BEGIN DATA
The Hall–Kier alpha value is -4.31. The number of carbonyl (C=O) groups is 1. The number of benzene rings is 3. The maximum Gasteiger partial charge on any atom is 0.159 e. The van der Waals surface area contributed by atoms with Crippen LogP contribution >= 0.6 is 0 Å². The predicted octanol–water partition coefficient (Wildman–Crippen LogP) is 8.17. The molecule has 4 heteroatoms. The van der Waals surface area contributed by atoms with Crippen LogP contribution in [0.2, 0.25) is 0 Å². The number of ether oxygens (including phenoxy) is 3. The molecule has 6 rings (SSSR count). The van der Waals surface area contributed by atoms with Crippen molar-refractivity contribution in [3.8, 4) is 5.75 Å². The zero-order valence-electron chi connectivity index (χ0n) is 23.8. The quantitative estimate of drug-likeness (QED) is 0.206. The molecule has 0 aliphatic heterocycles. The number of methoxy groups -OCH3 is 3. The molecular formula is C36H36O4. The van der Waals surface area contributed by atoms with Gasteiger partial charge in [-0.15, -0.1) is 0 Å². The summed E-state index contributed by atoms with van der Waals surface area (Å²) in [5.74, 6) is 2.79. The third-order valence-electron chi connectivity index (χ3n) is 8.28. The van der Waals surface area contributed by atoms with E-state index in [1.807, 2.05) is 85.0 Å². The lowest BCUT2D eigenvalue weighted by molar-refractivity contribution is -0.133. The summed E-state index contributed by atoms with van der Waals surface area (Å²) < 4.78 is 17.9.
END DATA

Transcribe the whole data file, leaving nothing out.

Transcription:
The Hall–Kier alpha value is -4.31. The number of carbonyl (C=O) groups is 1. The number of benzene rings is 3. The maximum Gasteiger partial charge on any atom is 0.159 e. The van der Waals surface area contributed by atoms with Crippen LogP contribution >= 0.6 is 0 Å². The predicted octanol–water partition coefficient (Wildman–Crippen LogP) is 8.17. The molecule has 4 heteroatoms. The van der Waals surface area contributed by atoms with Crippen LogP contribution in [0.2, 0.25) is 0 Å². The number of ether oxygens (including phenoxy) is 3. The molecule has 6 rings (SSSR count). The van der Waals surface area contributed by atoms with Crippen molar-refractivity contribution in [3.8, 4) is 5.75 Å². The zero-order valence-electron chi connectivity index (χ0n) is 23.8. The quantitative estimate of drug-likeness (QED) is 0.206. The molecule has 0 aliphatic heterocycles. The number of methoxy groups -OCH3 is 3. The molecular formula is C36H36O4. The van der Waals surface area contributed by atoms with Gasteiger partial charge in [-0.15, -0.1) is 0 Å². The summed E-state index contributed by atoms with van der Waals surface area (Å²) in [5.74, 6) is 2.79. The third-order valence-electron chi connectivity index (χ3n) is 8.28. The van der Waals surface area contributed by atoms with E-state index in [1.807, 2.05) is 85.0 Å². The lowest BCUT2D eigenvalue weighted by molar-refractivity contribution is -0.133. The summed E-state index contributed by atoms with van der Waals surface area (Å²) < 4.78 is 17.9.